The Eagles of Africa

The Eagles of Africa

The quintessential bird of prey and symbol of strength, courage, and prestige, among others—varying across cultures, the eagle is one of the most heralded animals on Earth. Eagles belong to the Accipteridae family, which includes other hook-billed raptors such as hawks, kites, honey buzzards, Old World vultures, and harrier hawks

Of the near-seventy species of eagles, most are native to the continents of Africa and Asia. Africa alone boasts over twenty breeding or resident eagle species. 

These majestic raptors can be split into four groups. Booted eagles, also known as true eagles, are named for the feathering on their lower legs. The ten genera of true eagles belong to the Aquilinae subfamily, which has almost forty species. Another large family is that of the snake eagles.

As the name suggests, these eagles specialise in hunting snakes and other reptiles. Similarly, fish eagles, or sea eagles, are named for the primary component in their diet. The only eagle group not present in Africa is the Harpy eagle subfamily—also known as the giant forest eagles. These are large eagles that inhabit tropical forests. Let’s take a look at the eagles of Africa.

Fish eagles

The African Fish Eagle is one of the most notable African eagles found throughout the continent, south of the Sahara, where its piercing cry has become synonymous with the African bush.

African fish eagle

It is a large, unmistakable raptor with a white hood, brown body plumage, and powerful black wings—the only one of its kind on the continent, comparable with the American bald eagle.

African fish eagles live near rivers, lakes, and reservoirs. They perch in tall trees near the water, from where they can swoop down on their prey, catching them with barbed feet adapted for grasping slippery fish.

The only other fish eagle in Africa is the critically endangered Madagascar fish eagle, which is at risk due to habitat destruction and over-fishing.

Madagascar fish eagle

Booted eagles

Arguably the most powerful raptor in the African sky, the martial eagle is a large, opportunistic predator of the open savannah. Its plumage is dark brown above and white below with dark spots.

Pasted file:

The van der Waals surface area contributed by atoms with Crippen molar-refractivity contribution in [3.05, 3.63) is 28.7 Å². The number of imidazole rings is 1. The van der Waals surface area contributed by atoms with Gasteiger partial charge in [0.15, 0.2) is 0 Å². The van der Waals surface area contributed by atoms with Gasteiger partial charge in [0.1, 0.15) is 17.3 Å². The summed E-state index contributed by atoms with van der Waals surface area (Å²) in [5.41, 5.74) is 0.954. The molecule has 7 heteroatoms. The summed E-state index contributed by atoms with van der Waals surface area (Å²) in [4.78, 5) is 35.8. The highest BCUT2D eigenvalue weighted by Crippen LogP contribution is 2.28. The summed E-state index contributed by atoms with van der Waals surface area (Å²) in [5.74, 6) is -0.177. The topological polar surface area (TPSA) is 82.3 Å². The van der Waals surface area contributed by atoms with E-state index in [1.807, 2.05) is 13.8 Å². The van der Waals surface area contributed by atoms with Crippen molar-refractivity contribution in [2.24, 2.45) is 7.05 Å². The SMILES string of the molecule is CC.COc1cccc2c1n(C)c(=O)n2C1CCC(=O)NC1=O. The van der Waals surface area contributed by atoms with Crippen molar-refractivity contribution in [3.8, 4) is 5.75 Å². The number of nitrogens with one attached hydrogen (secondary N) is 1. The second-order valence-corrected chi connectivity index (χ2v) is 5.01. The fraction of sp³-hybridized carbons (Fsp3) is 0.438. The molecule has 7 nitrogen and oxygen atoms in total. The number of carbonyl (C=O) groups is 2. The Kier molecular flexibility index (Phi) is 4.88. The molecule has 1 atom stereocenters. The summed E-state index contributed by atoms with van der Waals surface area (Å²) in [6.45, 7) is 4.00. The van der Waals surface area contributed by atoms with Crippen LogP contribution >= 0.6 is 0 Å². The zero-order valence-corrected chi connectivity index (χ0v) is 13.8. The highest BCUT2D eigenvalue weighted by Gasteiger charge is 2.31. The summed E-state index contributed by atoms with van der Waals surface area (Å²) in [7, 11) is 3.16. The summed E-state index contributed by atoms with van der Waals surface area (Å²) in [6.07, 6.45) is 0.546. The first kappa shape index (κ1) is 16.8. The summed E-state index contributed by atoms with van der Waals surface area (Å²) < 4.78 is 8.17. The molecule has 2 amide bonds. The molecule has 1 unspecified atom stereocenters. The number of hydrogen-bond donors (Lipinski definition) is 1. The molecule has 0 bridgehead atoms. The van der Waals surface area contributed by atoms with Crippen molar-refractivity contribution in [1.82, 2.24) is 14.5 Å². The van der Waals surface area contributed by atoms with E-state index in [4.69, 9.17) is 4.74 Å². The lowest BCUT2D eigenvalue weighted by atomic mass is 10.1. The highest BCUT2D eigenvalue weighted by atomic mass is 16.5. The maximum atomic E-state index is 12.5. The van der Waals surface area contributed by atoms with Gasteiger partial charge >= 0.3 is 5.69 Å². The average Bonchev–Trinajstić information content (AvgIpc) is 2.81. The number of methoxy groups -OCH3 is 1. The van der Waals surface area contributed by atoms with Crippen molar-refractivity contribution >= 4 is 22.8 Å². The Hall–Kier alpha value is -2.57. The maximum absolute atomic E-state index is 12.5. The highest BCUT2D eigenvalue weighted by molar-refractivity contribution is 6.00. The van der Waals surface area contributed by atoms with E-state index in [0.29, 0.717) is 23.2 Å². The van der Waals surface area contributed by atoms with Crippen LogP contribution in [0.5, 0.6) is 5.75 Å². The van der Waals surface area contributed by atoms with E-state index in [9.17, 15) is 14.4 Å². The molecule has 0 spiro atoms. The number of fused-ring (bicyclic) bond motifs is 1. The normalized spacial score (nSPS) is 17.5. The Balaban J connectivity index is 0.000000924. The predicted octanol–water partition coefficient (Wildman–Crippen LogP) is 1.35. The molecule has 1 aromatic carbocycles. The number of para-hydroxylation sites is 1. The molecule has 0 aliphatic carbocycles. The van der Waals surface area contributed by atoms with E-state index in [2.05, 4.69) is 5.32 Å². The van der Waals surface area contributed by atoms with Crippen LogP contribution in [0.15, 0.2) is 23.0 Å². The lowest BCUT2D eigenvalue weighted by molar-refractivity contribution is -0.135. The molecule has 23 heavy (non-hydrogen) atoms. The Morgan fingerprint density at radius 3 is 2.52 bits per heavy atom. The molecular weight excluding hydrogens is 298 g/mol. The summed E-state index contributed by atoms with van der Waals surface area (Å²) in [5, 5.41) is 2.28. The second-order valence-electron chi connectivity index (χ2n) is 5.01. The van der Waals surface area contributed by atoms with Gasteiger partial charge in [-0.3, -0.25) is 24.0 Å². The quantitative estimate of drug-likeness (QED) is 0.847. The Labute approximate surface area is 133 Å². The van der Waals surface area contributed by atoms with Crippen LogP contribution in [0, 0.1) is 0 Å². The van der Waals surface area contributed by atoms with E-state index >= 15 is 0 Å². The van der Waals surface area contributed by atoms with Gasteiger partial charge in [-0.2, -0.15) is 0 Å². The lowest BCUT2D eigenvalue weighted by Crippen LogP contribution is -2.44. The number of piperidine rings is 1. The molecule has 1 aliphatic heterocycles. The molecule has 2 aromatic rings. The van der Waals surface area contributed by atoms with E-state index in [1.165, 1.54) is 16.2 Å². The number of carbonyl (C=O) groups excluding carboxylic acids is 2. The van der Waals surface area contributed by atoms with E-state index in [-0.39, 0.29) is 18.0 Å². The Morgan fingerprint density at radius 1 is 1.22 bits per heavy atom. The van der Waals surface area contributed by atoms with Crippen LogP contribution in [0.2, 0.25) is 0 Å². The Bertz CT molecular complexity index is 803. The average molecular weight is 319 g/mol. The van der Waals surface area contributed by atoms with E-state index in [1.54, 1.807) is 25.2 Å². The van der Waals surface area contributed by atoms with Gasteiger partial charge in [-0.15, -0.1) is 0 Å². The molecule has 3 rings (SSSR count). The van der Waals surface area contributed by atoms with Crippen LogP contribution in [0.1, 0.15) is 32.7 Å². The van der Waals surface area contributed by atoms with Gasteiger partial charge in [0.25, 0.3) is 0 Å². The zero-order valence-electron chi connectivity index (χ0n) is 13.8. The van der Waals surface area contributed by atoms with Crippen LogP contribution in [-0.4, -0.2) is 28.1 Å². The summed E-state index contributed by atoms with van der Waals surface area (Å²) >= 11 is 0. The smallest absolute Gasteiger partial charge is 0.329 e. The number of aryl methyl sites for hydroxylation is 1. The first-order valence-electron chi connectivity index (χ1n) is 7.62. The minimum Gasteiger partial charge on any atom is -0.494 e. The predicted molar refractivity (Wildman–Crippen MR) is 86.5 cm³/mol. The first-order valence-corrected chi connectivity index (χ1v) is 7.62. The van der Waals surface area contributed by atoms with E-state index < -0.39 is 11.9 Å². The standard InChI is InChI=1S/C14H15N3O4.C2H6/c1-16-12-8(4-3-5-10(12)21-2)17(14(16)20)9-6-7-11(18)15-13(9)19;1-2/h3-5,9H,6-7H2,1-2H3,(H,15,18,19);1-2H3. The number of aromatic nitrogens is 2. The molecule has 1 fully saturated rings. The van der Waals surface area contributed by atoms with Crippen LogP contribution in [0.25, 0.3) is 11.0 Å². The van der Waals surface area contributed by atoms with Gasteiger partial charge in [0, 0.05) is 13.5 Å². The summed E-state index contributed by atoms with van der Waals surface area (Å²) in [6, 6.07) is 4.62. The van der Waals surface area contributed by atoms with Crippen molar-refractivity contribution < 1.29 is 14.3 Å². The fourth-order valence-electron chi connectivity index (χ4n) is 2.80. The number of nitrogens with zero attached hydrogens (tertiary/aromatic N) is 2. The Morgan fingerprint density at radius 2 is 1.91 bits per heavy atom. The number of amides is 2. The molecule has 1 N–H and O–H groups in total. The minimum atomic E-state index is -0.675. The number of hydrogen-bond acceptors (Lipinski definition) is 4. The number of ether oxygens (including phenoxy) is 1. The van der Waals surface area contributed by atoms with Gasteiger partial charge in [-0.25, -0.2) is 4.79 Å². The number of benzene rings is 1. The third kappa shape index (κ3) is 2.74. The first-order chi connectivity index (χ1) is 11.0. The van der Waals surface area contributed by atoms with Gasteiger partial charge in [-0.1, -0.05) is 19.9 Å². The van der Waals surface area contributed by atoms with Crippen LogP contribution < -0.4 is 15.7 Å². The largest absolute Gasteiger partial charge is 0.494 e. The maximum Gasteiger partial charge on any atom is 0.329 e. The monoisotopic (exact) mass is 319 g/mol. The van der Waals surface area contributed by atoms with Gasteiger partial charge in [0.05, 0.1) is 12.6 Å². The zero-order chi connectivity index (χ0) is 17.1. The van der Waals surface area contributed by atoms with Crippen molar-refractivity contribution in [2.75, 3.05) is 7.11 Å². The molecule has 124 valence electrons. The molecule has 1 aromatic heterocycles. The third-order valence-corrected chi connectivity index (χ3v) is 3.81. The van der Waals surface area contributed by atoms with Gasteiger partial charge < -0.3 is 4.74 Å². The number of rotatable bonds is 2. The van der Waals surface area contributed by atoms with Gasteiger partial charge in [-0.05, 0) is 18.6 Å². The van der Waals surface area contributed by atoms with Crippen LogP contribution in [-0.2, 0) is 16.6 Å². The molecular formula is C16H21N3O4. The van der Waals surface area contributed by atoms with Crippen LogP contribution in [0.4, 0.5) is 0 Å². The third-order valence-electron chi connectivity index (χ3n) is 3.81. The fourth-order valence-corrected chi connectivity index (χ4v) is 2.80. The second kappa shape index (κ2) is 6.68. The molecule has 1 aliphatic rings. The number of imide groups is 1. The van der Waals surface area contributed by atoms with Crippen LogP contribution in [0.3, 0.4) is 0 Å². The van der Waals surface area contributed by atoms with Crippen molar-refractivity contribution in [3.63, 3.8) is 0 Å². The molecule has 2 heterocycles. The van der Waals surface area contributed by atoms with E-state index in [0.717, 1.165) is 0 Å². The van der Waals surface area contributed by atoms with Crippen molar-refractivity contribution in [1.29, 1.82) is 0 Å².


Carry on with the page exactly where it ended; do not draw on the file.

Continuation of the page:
Its dark brown hood extends over its upper breast and shoulders.  It has a short, angled crest, piercing yellow eyes, and a characteristic aquiline silhouette, giving it a commanding demeanour. 

Martial eagle

At nearly three feet, with a wingspan that can reach up to seven feet long, the martial eagle is the largest eagle on the continent. It has remarkably keen eyesight, long legs, and sharp talons. Marshall eagles are bold, aggressive hunters that prey on mammals, reptiles, and birds.

Nicknamed “the leopards of the sky, these apex predators hunt while soaring—swooping down on their prey, which can range from geese and rock hyraxes to large ungulates, monitor lizards, and medium-sized wildcats. Marshall eagles have vast territories across sub-Saharan Africa. They are heavily persecuted by farmers due to their penchant for livestock and game. The species is endangered due to a sharp decline over the last few decades.

The crowned eagle is the only other African species that may rival the martial eagle.  It is often deemed the most powerful raptor on the continent, and pound-for-pound may be one of the strongest land animals, preying on mammals far larger than itself.

Crowned eagle

Primates make up a large portion of their diet—especially in forested areas— much like the harpy eagle of the Americas. They can also be found in woodlands, wooded hillsides, and rocky outcrops, where they prey on ungulates, rock hyraxes, and other mammals.